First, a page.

Vet clinics experiencing limited hours, staff shortages for pet emergencies

Lea McQuade and her pet. (Photo Source: Lea McQuade).

Lea McQuade recently experienced a scary moment with her pet.

McQuade, a Dryden resident, woke up in the middle of the night on Oct. 30 (going into Oct. 31) to her dog laying across her stomach.

Her dog was having a seizure, something McQuade said “isn’t the first that this has happened.”

“I knew he needed help,” she added.

McQuade began the process of calling for potential 24/7 emergency care veterinarian clinics in Cortland, Tompkins and Onondaga Counties.

There was just one problem. According to McQuade, she could only find two 24/7 emergency and critical care services in Ithaca.

Ithaca has the Cornell University Companion Animal Hospital — which takes in emergency and critical care — and the VCA Colonial Animal Hospital.

McQuade attempted to squeeze her dog into Cornell’s services, but she noted Cornell was “at capacity.” She was able to get her dog in at the other emergency care service in Ithaca, but the appointment was later on.

“At that point (on Oct. 30), I had nowhere to turn and no vets to help me,” she said.

McQuade mentioned that there is a 24/7 emergency vet clinic in Rochester, but the clinic was also overbooked.

“There’s no way I would’ve made it alone in the car (on a 2.5-hour ride) with a seizing dog,” she said.



(Photo Source: Lea McQuade).

Dr. Elizabeth Wood, owner of Crossroads Veterinary Clinic in the town of Cortlandville, said overnight emergency calls are sent to Cornell or VCA Colonial. During the day, the clinic does emergency care for “established patients,” she added.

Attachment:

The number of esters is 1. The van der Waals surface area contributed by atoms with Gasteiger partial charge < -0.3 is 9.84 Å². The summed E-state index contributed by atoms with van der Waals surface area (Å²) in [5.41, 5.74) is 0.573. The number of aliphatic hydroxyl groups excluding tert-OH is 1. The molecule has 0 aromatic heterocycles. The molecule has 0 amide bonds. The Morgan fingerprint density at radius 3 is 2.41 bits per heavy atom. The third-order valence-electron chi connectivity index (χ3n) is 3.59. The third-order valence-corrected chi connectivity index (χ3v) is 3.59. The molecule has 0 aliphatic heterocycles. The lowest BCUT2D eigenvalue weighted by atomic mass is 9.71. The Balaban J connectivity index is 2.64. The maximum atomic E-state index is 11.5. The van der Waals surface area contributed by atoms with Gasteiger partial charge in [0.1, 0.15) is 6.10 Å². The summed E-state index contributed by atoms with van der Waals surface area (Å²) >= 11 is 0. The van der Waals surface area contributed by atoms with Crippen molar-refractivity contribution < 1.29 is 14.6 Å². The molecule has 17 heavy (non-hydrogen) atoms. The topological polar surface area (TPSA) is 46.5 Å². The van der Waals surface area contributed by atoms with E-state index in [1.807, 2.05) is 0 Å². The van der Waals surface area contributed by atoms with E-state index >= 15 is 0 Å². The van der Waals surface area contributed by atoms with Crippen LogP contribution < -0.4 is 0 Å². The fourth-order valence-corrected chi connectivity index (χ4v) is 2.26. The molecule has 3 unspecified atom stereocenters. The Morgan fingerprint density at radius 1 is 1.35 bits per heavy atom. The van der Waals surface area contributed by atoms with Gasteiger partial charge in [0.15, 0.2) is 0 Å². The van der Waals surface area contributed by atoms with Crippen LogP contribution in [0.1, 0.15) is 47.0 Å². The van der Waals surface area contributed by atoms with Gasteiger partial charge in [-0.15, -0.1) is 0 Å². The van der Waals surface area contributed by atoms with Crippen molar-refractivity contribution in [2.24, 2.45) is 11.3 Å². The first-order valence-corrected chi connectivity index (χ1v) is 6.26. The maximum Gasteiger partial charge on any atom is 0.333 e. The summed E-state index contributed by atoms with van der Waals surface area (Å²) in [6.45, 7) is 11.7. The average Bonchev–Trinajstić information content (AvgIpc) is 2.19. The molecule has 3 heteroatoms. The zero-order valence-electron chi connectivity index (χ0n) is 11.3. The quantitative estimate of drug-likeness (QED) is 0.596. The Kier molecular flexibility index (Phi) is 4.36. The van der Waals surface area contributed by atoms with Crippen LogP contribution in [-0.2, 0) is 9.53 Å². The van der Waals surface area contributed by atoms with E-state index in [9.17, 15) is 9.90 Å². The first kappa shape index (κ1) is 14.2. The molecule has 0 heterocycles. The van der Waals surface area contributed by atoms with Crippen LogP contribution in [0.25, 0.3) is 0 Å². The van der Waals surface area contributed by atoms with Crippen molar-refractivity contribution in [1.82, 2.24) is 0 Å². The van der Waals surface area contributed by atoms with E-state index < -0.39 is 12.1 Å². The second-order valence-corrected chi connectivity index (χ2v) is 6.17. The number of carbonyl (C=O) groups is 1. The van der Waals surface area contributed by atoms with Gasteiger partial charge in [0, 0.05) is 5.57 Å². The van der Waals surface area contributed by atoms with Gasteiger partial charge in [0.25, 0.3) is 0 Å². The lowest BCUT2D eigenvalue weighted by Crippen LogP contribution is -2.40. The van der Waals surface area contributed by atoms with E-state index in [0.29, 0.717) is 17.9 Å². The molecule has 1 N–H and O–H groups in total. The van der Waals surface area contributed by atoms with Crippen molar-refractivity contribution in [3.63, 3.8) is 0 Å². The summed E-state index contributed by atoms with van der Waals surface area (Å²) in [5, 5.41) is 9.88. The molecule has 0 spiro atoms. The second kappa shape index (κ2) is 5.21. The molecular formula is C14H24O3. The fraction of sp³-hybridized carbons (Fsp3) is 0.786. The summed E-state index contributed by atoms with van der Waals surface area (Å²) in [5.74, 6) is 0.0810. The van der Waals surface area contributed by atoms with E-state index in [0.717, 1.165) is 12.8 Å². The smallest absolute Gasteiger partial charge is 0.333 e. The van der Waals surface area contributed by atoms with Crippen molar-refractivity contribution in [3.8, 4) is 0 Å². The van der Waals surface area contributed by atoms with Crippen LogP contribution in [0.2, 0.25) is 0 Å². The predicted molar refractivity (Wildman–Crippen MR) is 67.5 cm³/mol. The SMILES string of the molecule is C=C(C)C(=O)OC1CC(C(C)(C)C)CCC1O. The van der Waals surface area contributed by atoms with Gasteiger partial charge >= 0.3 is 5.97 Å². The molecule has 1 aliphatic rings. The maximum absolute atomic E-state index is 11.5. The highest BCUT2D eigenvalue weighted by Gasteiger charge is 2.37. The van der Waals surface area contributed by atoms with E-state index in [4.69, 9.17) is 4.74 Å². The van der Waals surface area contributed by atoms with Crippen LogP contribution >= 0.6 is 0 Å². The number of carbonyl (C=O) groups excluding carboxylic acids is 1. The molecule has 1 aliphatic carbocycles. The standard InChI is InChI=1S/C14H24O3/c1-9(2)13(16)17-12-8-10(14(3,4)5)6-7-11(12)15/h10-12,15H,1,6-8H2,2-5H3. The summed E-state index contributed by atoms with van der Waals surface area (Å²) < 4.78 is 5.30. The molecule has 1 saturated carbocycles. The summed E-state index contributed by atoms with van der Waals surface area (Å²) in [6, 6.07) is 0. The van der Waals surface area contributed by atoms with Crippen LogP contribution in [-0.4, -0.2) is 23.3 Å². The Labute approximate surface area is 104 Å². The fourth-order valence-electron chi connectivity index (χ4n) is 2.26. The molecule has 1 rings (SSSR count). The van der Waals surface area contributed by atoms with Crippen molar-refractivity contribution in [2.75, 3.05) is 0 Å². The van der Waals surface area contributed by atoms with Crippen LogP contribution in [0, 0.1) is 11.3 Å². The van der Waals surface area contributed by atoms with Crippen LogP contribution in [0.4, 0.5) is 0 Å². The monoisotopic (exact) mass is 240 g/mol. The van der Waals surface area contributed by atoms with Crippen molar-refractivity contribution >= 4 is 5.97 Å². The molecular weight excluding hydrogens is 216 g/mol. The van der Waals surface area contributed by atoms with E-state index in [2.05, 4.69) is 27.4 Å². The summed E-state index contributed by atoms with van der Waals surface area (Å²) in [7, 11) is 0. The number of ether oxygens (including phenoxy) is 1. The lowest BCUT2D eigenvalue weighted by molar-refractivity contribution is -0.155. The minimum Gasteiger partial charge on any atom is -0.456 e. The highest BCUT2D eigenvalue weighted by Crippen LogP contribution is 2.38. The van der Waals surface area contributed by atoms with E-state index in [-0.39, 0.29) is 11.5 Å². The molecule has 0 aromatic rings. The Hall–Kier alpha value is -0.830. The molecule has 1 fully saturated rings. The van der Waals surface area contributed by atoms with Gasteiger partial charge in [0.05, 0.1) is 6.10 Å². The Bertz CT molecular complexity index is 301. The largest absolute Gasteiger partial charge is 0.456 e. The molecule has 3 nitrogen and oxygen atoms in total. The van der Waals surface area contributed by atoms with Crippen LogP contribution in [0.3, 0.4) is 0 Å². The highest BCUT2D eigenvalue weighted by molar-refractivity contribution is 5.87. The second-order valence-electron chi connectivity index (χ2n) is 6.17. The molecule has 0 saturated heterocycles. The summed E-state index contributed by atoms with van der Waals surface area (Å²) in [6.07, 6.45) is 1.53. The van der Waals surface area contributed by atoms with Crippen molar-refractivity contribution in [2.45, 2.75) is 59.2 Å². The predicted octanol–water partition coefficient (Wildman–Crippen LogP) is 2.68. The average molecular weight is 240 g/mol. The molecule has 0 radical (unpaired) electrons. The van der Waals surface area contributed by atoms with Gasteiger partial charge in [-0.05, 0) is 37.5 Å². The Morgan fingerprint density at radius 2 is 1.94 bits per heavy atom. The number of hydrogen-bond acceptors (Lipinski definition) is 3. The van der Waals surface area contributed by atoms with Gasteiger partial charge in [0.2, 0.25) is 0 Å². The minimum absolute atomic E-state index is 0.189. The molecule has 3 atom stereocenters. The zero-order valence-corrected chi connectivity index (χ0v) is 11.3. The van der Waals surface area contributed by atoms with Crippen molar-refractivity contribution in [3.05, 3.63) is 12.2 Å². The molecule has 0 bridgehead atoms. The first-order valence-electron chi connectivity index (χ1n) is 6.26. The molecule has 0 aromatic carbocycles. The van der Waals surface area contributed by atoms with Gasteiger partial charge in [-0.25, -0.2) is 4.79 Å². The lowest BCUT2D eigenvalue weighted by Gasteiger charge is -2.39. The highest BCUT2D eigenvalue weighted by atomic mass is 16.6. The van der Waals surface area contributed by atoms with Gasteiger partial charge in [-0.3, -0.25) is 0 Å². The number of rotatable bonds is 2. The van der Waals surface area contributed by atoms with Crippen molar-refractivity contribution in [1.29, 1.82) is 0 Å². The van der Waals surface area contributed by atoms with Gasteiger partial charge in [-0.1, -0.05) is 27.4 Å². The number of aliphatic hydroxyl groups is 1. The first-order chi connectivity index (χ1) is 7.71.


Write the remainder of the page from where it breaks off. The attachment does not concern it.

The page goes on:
Crossroads Vet Clinic sees between 2-5 emergency care appointments per week, Wood said. She added most of the emergencies are due to animals being hit by a car, urinary issues and more.

Wood, who said her clinic is currently not accepting new patients, noted clinics like hers across the country are currently experiencing a veterinarian/staff shortage. It then gives clinics and services the tough decision to not extend their hours through the night, she added.

“It’s causing a huge amount of problems,” Wood said. “For most clinics and services, they’re constantly at capacity.”

McQuade found it concerning that she wasn’t even in contact with an on-call veterinarian.

“I didn’t have that on-call vet walk me through slowing down the seizures,” she said. “It’s a horrible feeling to not be able to properly take care of your pet.”

McQuade said her dog was diagnosed with neurological seizures. She added that her dog is due for a magnetic resonance imaging (MRI) soon, with the potential of further treatment thereafter.





(Photo Source: Lea McQuade).

Her dog has had a couple of seizures since then, and was recently put on medication to tame the seizures.

“For me now, it’s a waiting game,” McQuade said.

McQuade said every county in the state should have 24/7 emergency and critical pet care services. 

“They can be everywhere. You can have access to them all over,” she added. “Communities sometimes have nowhere to turn when it comes to these services.”

Wood noted that for every potential veterinarian out there, there’s 18 possible job openings.

“There are not enough veterinarians graduating that want to go into being a general doctor,” Wood said, who added her clinic is currently experiencing a staff shortage itself.

“It’s difficult, but we do our best,” Wood added.

To assist local vet clinics who are currently overwhelmed, Cortland County SPCA attempts to train its staff to treat minor injuries and illnesses with the animals in the shelter, said operations shelter manager Emily Roberts. The local SPCA even goes as far as giving pet owners some guidance on mental and physical healthcare treatment.

Roberts said the potential overbooked and at-capacity clinics in the area could have partially been from the uptick in adoptions during the COVID-19 pandemic. The local SPCA averages 25 adoptions per month (roughly 4-5 adoptions per week).

“For the people who worked from home and still continue to do so, they wanted that emotional companionship,” Roberts added.

McQuade created a support group for those with pets who live in Cortland County. As a community, McQuade feels that everyone can support one another. Click here to visit the group.